It is important to note that a study in the UK and Australia post carpenters and construction workers are at a particularly high risk of developing mesothelioma due to asbestos exposure. This came from a survey of 600 patients where the study showed that 1 out of 10 carpenters born before 1950 would die of mesothelioma.
Diagnosing mesothelioma can is difficult because of the many common symptoms of common pulmonary afflictions. It is usually detected after undergoing an imaging test but can only be confirmed after a biopsy. It should be differentiated with other pulmonary malignancies including primary lung carcinoma, reactive pleural disease, other metastasized cancers reaching the pleura and other primary pleural cancers.
Administered by a qualified medical professional, routine tests in the hospital will include checking the patient’s medical history, where a thorough evaluation of mesothelioma risk factors will be assessed if the patient exhibits symptoms of mesothelioma.
One of the key questions the medical professional will ask is if the patient has had asbestos exposure in the past. Tests such as physical examinations, blood tests, imaging tests such as x-rays, CT or CAT scans and MRI’s are helpful diagnostic tools to validate a suspected mesothelioma cases. A biopsy confirms a suspected mesothelioma.
Prior to any test, a review of the medical history of the patient is done to aid in diagnosis. Qualifying questions will be asked such as a history of asbestos exposure, if the patient indeed has a history of asbestos exposure, this will raise and increase the suspicion of mesothelioma. After a physical exam, an x-ray may follow then a lung function test. The presence of pleural thickening in the x-ray images will further increase the suspicion of mesothelioma. Further imaging tests such as an MRI (magnetic resonance imaging) or a CT scan will be performed to strengthen the suspicion.
A biopsy confirms a mesothelioma diagnosis. A tissue sample is taken from the patient and examined under a microscope by a pathologist.
The biopsy can be done in different ways depending where the malignancies are detected.
Thoracoscopy – For determining cancers found in the chest. It is done by placing a thin, lighted tube called a thoracoscope into the chest through an incision between two ribs. It allows the doctor to look inside the chest and take the necessary sample.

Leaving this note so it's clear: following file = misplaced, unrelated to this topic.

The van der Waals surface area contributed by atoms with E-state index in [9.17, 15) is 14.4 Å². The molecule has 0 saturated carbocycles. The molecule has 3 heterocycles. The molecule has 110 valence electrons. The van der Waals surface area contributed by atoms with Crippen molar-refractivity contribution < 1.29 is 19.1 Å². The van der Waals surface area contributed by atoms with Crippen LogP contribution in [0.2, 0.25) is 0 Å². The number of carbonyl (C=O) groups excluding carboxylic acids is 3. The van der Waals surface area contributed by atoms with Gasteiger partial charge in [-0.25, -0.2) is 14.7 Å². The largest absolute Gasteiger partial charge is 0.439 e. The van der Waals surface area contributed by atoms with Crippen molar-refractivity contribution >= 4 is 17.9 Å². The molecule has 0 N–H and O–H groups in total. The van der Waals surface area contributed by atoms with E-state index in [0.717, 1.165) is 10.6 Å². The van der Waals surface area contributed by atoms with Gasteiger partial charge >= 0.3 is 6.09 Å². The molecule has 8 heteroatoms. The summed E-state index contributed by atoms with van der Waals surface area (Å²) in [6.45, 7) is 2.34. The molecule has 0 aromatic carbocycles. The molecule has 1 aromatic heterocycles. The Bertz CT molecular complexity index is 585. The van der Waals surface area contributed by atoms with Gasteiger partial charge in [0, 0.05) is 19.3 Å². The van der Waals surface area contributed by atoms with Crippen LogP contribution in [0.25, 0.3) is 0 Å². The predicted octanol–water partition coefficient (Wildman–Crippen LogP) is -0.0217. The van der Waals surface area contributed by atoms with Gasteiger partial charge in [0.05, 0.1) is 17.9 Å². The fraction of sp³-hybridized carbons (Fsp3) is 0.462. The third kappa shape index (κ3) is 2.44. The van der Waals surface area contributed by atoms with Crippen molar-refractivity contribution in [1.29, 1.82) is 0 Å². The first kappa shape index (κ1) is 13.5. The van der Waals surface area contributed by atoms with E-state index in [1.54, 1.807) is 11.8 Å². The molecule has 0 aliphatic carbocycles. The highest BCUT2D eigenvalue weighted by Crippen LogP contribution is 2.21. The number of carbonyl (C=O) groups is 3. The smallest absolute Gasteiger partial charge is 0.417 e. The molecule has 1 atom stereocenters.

Thoracotomy – This procedure opens up the chest directly to view and take a sample.
Laparoscopy – This procedure allows the doctor to see into the abdominal cavity and obtain tissue for examination through a small incision by placing a laparoscope into the incision. It is considered to be a less invasive procedure.
If these diagnostic surgeries do not yield substantial samples and a diagnosis cannot be performed, a more extensive surgery must be carried out.
To validate a mesothelioma diagnosis, we turn to immunochemistry.
Immunochemistry is the study of molecular mechanisms that underlie the functions of the immune system, looking at the nature of antibodies, antigens and their interactions.
This branch of chemistry aids the pathologist in differentiating malignant mesothelioma from, say, neoplastic mimics. This is to differentiate whether the cancer that has affected the pleura is not the same cancer that has affected the breast or lung that has only metastasized into the pleura. The pathologist look for ‘markers’ that differentiate mesothelioma from other cancers. Though there are tests and panels available, no single test is perfect to make a singular diagnosis.
Example of Immunohistochemistry Results:
EMA (epithelial membrane antigen) in a membranous distribution
WT1 (Wilms’ tumour 1)
HBME-1 (human mesothelial cell 1)
CEA (carcinoembryonic antigen)
TTF-1 (thyroid transcripton factor-1)
Epithelial cell adhesion molecule (EpCAM)
Estrogen receptor beta
The appropriate treatment to administer for people suffering from mesothelioma depends on the severity (stage) of the disease when diagnosed taking into consideration the preference of the patient.
Treatment options will include the following: